Western Gull?

Long-line season opened a little later this year, just late last week as I understand it (I recently learned that the season can open anywhere between the end of February and the end of March). As a result, there have been few concentrations of gulls to look at so far this year. That being the case, I didn’t expect to see much this morning while I was walking over to UAS for class, and indeed, the channel was pretty quiet as I looked over it while crossing the bridge. There were a few gulls in the little cove between the work float and Coast Guard dock, and while none of them stuck out strongly to my eyes, I decided to take a quick look through my binoculars as I walked by (I was already going to be a couple minutes late to class).

With binoculars, one of the gulls seemed distinctly darker and made me think I might be looking at a Western Gull. I only had time to take a few quick shots in the not yet bright light and I’ve included the best of them with this post.

Compared to the first Western Gull I saw back in 2008, this one does not seem to have quite as dark a mantle, nor are its eyes as pale yellow, but it does seem to match reasonably well with the Western Gull from last year. (This year’s gull’s eyes seem a bit darker in the photos than last year’s, but I think that’s because the pupils are much larger in this year’s due to the relatively dim light, whereas the one last year was in full sun.)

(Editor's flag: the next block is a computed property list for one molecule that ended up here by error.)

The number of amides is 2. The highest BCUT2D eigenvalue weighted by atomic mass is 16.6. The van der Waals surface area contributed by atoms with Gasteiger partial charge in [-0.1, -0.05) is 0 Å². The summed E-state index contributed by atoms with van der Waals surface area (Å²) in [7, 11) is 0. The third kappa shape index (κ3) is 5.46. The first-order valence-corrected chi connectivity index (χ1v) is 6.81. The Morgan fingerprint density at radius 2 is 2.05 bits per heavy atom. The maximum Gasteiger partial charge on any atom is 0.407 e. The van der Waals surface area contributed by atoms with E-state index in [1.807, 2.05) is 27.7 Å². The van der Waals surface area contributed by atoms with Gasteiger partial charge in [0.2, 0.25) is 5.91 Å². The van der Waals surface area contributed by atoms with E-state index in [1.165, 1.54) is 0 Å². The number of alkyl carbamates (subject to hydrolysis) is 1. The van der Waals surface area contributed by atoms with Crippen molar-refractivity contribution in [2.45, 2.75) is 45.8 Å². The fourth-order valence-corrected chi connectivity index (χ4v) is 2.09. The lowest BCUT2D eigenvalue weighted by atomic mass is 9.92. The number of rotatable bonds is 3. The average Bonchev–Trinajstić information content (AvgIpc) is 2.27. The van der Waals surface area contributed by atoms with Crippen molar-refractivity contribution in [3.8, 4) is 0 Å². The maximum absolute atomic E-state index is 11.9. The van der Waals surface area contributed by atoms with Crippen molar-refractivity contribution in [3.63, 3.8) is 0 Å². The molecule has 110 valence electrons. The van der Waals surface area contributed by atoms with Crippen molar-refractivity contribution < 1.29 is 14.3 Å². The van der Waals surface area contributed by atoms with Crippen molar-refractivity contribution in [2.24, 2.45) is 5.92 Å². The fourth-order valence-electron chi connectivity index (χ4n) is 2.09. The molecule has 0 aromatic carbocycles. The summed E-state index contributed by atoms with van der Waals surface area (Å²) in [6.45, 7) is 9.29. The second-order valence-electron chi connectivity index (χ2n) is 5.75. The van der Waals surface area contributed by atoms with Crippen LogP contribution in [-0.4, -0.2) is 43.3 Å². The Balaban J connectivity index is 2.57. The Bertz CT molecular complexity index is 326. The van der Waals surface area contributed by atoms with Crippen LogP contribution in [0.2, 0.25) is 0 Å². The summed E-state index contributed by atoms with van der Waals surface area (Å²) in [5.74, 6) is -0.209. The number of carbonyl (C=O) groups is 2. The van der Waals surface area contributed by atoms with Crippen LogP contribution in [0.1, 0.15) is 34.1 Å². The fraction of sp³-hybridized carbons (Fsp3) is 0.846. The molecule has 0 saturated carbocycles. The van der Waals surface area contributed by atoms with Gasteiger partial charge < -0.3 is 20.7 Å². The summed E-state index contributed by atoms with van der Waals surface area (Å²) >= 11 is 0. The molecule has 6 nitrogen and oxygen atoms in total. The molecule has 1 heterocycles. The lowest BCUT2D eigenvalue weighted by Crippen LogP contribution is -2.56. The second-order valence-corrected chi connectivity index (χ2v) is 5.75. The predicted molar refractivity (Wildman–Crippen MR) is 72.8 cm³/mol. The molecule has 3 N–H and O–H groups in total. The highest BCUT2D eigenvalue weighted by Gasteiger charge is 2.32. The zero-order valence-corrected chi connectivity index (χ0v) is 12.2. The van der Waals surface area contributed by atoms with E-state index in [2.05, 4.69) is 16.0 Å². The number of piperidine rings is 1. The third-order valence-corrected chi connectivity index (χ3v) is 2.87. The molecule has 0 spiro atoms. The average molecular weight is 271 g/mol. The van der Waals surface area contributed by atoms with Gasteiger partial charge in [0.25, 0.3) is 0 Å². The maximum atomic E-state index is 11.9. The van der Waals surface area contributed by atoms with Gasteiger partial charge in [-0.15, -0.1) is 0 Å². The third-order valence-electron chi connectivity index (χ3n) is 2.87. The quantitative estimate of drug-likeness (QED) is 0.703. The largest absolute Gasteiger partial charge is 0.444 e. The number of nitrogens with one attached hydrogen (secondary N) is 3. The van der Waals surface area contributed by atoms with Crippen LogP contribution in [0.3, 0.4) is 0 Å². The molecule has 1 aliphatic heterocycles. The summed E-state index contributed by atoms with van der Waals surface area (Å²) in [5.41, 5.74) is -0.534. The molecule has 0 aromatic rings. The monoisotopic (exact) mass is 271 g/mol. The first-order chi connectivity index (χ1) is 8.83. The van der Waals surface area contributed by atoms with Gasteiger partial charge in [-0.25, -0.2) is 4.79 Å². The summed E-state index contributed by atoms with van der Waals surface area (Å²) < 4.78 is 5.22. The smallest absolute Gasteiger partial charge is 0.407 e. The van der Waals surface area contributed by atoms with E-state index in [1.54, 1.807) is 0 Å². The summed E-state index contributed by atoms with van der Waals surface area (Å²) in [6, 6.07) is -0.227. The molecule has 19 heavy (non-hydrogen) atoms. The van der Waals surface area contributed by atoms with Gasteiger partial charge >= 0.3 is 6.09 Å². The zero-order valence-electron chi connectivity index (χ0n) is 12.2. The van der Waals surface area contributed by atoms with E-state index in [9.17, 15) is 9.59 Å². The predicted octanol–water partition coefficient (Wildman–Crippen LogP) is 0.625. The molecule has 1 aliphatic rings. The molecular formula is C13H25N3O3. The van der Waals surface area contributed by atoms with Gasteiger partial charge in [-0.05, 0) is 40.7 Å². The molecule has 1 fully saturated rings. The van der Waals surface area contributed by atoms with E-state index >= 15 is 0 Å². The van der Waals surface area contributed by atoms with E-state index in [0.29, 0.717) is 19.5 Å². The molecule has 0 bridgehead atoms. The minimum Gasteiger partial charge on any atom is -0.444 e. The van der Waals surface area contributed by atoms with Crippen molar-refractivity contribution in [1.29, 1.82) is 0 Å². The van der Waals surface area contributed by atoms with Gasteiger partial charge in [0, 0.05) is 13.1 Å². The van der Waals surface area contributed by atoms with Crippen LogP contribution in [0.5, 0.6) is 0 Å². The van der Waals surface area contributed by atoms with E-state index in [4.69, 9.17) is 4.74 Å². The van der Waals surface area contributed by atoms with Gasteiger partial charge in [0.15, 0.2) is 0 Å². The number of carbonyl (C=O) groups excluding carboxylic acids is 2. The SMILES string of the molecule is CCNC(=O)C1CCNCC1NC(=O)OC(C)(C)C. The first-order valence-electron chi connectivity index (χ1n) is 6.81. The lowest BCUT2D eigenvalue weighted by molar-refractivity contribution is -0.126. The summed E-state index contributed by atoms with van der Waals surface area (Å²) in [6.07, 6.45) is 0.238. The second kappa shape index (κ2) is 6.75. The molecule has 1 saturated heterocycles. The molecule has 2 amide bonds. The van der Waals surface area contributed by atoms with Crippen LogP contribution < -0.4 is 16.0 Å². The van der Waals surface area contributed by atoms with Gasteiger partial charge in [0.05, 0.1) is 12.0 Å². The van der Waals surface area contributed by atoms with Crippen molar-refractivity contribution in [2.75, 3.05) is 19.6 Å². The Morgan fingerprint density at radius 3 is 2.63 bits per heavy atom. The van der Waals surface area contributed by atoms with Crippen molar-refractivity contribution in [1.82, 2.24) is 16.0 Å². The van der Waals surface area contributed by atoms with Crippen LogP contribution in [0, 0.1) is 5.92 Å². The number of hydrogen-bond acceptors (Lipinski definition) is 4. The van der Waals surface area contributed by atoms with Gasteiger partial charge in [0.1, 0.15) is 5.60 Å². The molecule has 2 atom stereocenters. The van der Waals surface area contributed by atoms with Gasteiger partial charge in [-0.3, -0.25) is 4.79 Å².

As I left class this morning, I saw a long-liner tied up at SPC and another down at North Pacific Seafoods, so it looks like long-liners are starting to deliver. There was much more gull activity in the channel, and while I was watching, it was clear there was some fish slurry that started being put out by SPC. Herring have not yet spawned, so I suspect that until they do (which could be any time in the next week or so), the channel will be pretty active with gulls, and there’s a decent chance this gull could be refound (though I did not see it the channel after class this morning).

1 thought on “Western Gull?”

  1. Matt
    I know I’m a long way away from you but you are quite correct in saying the mantle is too light in colour and lacks the dark feather fringing you would expect on an adult bird.
    My observation is with limited experience of Western’s on my trips to the west coast of the USA.
    Thanks again Ken Reeves

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